Sunday, April 23, 2017

Wild West Web... and Sympathy for The Charging Bull

On the subject of "www", pantsers and procrastinators might like to be reminded that your websites will be more searchable if you migrate from http  to  https.

Here's some info

Allegedly, if you (authors!!!) do not have https links, most of the popular browsers will flag your links as "not secure", which may mean that a few potential visitors will decide not to visit or not to follow your links.

At the same time, register your copyright agent!

This author needs to take her own advice!

Last Sunday, I wrote about the perils of curating content. If an internet platform starts to make active front end decisions on which user-uploaded "content" to post and which to suppress, (before any DMCA notices have been sent in from copyright owners about allegedly infringing files), those platforms may lose their Safe Harbor Protection.

I was reminded of this last week, when news commentators were discussing recent rapes and murders and other illegal activity being streamed on Facebook. The shocked commentators called for Facebook to actively curate "content" before it goes live, as most internet sites seem able to do for child pornography. Curating this or that might be the thin end of the wedge (or the camel's nose under the tent) for loss of "Safe Harbor" for sites whose business model depends entirely on "content" that other people provide at no cost to the sites.

The argument last Sunday, as I recall, was that if there is a copyright-claiming watermark on a photograph that a moderator actively decides to display, the moderator ought to be assumed to have "red flag knowledge" that the watermark says for example "Joe Doe owns the copyright", but Jane Blow has uploaded it purporting to have all rights.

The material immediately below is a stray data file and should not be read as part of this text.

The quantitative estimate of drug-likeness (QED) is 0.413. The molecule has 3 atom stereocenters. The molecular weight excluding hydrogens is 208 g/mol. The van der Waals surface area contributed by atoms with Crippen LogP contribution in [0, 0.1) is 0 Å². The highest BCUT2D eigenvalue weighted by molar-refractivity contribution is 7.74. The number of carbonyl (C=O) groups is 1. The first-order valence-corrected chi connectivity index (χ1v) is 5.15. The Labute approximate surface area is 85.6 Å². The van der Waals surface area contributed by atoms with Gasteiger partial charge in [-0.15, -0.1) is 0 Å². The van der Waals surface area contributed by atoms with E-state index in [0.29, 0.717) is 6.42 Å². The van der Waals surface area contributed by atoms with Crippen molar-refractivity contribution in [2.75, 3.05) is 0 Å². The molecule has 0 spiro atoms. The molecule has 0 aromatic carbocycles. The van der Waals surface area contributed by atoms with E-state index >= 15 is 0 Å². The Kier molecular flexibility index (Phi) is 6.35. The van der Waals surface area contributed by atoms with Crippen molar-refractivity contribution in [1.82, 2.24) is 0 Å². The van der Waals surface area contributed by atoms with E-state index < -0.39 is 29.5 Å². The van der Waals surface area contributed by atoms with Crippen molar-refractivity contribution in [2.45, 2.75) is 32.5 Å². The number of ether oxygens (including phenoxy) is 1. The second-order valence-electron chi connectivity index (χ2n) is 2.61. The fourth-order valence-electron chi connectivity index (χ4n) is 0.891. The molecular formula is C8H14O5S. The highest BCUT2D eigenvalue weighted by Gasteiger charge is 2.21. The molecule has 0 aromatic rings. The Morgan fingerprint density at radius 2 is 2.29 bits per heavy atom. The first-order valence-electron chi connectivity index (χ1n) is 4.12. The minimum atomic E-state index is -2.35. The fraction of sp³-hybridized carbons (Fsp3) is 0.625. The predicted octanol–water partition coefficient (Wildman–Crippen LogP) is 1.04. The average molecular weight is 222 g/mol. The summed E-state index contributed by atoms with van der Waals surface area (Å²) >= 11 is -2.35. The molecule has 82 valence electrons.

As Joy R. Butler of the Law Office of Joy R Butler expresses it (in the context of featuring someone else, or someone else's property in a commercial advertisement )

"Ownership of a copyrighted work is not the same thing as ownership of the copyright in the work."

A lot of people don't understand that.

The same rule probably applies to internet memes, too. Most memes that I have seen, appear to be based on a copyrighted photograph of someone or something, with the addition of a quote.  Is that a "transformative use"? Or is it a "derivative work" and "copying", in which case, it is probably copyright infringement.

Ought you to be "liking", "sharing", and "retweeting" it? How about "memejacking" it? What if you try to monetize or make commercial use of other people's memes?

Claire Jones of Novagraf writes "One does not simply post memes without reviewing the IP issues".

Methinks some do!

Claire Jones recommends checking out the history of memes on

Finally, a puzzler. Does the placement of the statue of "Fearless Girl" infringe on any of the rights of the artist of "Charging Bull"?

I thank Joy R Butler for this thoughtful analysis of the legal and moral issues.

The bull used to be charging.  Simply charging. That's a good, strong, powerful, natural, even joyful activity. It symbolized "animal spirits" on Wall Street. (These are my thoughts). Now, that bull is charging AT a defenceless little girl. The bull has become a bully.

The Fearless Girl would not merit her title if she'd been placed on any other street in any other context. My view is, she should be displayed somewhere else, and her creator should create his or her own threatening animal as a companion piece.  What do you think?

But if you are pleased to comment, please use your own words and do not add copyrighted images or links without full and proper attribution.

Thank you.
And all the best,

Rowena Cherry

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